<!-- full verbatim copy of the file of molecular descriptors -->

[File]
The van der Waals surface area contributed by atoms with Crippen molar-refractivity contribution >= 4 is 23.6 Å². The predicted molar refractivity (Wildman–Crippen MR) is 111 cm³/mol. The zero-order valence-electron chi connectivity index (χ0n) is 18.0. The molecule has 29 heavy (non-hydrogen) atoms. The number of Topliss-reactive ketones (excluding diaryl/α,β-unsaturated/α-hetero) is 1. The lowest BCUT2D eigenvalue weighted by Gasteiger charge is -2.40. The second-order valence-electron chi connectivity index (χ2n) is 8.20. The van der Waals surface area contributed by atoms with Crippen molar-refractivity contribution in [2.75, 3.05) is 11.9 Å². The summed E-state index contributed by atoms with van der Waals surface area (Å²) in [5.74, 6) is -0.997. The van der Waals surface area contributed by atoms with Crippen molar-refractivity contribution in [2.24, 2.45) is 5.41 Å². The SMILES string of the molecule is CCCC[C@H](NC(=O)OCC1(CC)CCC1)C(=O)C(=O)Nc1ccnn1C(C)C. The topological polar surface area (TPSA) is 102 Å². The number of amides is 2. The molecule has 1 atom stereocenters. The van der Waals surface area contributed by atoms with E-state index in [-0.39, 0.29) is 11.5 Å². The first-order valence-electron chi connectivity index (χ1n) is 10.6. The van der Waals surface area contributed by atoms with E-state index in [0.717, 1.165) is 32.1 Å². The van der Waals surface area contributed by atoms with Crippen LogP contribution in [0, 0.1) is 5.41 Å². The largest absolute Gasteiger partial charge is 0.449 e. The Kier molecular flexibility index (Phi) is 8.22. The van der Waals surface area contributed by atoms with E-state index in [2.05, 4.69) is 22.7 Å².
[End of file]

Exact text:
The van der Waals surface area contributed by atoms with Crippen molar-refractivity contribution >= 4 is 23.6 Å². The predicted molar refractivity (Wildman–Crippen MR) is 111 cm³/mol. The zero-order valence-electron chi connectivity index (χ0n) is 18.0. The molecule has 29 heavy (non-hydrogen) atoms. The number of Topliss-reactive ketones (excluding diaryl/α,β-unsaturated/α-hetero) is 1. The lowest BCUT2D eigenvalue weighted by Gasteiger charge is -2.40. The second-order valence-electron chi connectivity index (χ2n) is 8.20. The van der Waals surface area contributed by atoms with Crippen molar-refractivity contribution in [2.75, 3.05) is 11.9 Å². The summed E-state index contributed by atoms with van der Waals surface area (Å²) in [5.74, 6) is -0.997. The van der Waals surface area contributed by atoms with Crippen molar-refractivity contribution in [2.24, 2.45) is 5.41 Å². The SMILES string of the molecule is CCCC[C@H](NC(=O)OCC1(CC)CCC1)C(=O)C(=O)Nc1ccnn1C(C)C. The topological polar surface area (TPSA) is 102 Å². The number of amides is 2. The molecule has 1 atom stereocenters. The van der Waals surface area contributed by atoms with E-state index in [-0.39, 0.29) is 11.5 Å². The first-order valence-electron chi connectivity index (χ1n) is 10.6. The van der Waals surface area contributed by atoms with E-state index in [0.717, 1.165) is 32.1 Å². The van der Waals surface area contributed by atoms with Crippen LogP contribution in [0, 0.1) is 5.41 Å². The largest absolute Gasteiger partial charge is 0.449 e. The Kier molecular flexibility index (Phi) is 8.22. The van der Waals surface area contributed by atoms with E-state index in [2.05, 4.69) is 22.7 Å².